ATLANTA — This year has been particularly deadly for law enforcement.
Deaths in the line of duty jumped 37 percent to about 160 from 117 the year before, according to numbers as of Tuesday compiled by the National Law Enforcement Officers Memorial Fund, a nonprofit that tracks police deaths.
There was a spike in shooting deaths, with 59 federal, state and local officers killed by gunfire in 2010, a 20 percent jump from last year, when 49 were killed. The total does not include the death of a Georgia State Patrol trooper shot Monday in Atlanta in a traffic stop.
Seventy-three officers died in traffic incidents, a rise from the 51 killed in 2009, according to the data.
Craig Floyd, director of the Washington-based fund, said the rise in fatalities could be an aftershock of the nation's economic troubles as officers in some communities cope with slashed budgets.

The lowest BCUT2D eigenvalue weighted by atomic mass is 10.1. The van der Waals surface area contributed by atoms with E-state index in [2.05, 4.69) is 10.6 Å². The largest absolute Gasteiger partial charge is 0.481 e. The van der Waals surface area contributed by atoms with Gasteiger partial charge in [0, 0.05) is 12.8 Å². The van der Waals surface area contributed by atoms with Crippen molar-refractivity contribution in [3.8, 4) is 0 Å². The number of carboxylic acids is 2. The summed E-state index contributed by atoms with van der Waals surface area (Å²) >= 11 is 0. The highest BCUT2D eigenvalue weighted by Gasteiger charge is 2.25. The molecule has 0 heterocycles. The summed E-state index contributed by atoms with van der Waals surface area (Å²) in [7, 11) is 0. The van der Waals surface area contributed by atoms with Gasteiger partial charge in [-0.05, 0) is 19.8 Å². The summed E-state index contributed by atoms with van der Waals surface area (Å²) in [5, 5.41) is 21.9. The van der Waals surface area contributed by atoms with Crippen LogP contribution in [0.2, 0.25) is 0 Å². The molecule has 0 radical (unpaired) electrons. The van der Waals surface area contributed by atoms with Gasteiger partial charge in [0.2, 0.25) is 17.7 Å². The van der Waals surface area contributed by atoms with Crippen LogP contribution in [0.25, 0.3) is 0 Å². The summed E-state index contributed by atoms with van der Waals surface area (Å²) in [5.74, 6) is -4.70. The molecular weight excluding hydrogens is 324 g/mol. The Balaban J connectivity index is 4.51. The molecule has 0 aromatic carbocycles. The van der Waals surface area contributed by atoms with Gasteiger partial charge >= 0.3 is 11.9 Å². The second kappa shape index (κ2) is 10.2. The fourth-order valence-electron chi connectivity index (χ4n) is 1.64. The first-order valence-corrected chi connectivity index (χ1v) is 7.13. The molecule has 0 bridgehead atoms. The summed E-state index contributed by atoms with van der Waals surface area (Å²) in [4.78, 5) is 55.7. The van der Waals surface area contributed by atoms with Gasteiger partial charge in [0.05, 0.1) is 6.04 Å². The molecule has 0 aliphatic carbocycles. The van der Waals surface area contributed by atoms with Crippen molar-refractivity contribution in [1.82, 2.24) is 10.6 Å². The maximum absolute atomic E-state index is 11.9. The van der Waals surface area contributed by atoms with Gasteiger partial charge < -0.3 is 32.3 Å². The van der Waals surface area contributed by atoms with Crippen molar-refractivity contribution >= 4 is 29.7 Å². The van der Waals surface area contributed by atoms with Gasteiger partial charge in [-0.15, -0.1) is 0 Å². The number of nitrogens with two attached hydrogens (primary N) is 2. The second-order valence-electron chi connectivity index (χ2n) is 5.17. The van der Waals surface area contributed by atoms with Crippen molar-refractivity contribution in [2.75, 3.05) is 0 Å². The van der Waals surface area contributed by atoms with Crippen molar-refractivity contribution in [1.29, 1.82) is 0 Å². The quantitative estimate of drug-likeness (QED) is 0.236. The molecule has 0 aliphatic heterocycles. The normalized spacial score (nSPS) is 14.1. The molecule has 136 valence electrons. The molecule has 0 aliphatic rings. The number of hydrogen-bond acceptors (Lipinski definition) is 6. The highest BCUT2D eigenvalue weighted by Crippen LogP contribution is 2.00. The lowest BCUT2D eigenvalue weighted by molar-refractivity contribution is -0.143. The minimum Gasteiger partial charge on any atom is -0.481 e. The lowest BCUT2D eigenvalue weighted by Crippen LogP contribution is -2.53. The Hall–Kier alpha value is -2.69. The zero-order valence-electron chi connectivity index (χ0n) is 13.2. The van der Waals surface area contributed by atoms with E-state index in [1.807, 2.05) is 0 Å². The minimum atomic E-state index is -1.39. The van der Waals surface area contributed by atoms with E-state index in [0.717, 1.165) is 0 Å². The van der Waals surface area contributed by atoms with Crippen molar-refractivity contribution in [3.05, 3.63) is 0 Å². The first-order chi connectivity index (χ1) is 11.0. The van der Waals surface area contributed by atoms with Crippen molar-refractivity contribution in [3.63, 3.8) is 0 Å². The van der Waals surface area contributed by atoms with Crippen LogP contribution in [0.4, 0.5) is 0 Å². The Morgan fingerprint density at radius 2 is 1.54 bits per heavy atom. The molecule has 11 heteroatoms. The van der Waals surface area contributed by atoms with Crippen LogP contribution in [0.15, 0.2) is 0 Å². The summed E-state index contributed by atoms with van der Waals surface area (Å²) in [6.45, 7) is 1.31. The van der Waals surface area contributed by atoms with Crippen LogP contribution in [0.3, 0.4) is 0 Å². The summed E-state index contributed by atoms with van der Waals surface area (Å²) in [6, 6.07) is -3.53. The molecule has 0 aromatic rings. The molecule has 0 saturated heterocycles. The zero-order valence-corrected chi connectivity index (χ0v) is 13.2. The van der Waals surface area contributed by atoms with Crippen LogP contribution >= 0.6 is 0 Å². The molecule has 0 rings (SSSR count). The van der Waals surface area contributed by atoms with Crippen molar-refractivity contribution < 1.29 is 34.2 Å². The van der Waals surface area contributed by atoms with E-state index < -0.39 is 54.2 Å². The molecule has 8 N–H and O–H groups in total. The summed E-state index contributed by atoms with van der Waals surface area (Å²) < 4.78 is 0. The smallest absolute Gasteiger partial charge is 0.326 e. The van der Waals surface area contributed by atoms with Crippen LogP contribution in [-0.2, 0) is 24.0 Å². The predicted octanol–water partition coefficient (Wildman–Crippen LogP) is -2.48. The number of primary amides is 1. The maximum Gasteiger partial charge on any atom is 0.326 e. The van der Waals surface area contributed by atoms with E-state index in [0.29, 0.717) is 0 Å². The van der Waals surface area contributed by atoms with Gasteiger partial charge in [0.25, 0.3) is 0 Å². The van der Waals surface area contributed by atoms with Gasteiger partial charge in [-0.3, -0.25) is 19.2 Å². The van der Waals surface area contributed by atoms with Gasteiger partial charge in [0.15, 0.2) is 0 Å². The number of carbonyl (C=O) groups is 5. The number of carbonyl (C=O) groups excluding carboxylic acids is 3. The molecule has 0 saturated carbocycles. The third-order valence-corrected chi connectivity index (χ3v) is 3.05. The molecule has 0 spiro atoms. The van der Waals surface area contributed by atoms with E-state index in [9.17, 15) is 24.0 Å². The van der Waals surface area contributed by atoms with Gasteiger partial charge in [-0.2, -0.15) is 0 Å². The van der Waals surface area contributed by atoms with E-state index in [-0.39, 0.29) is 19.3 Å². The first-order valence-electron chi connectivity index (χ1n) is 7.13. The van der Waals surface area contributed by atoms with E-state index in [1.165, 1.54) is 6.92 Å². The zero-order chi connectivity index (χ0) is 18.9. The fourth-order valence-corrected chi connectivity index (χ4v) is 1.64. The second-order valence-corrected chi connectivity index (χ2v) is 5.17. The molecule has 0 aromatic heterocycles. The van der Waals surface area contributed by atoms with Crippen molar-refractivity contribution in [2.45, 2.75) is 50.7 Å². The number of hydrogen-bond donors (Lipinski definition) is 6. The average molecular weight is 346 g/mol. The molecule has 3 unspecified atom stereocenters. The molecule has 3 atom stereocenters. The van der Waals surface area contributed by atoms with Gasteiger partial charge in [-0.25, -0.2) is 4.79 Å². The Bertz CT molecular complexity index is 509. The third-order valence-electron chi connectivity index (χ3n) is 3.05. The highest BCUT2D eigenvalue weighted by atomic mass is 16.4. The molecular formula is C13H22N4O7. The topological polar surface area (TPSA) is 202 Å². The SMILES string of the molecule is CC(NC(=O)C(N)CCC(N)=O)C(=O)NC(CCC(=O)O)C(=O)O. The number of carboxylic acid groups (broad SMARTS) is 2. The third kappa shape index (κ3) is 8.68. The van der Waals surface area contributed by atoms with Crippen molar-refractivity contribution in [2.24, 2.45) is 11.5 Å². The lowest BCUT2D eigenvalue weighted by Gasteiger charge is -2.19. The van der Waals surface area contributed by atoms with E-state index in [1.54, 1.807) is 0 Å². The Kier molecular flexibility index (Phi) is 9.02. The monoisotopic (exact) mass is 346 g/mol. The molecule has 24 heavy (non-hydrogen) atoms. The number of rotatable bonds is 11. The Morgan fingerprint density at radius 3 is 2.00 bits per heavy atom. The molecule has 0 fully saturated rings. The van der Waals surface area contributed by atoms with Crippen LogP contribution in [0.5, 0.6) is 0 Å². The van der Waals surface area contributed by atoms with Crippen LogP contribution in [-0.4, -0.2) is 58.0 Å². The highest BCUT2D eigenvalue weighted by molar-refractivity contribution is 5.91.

Last year's toll of 117 officers killed was a 50-year low that encouraged police groups. But this year's total is more the norm than an anomaly: The number of police deaths has topped 160 five times since 2000, including 240 in 2001. The annual toll routinely topped 200 in the 1970s and before that in the 1920s.
The deaths were spread across more than 30 states and Puerto Rico — with the most killings reported in Texas, California, Illinois, Florida and Georgia.
The research didn't reveal what led to many of the traffic deaths, partly because local departments often don't keep complete records of those fatalities, said Floyd. But he suggests more research on possible driver fatigue and distracted driving.
"We're asking citizens not to talk and text on their cell phones, but we're providing officers with laptop computers and cell phones and radios," he said. "That means taking their attention from the road."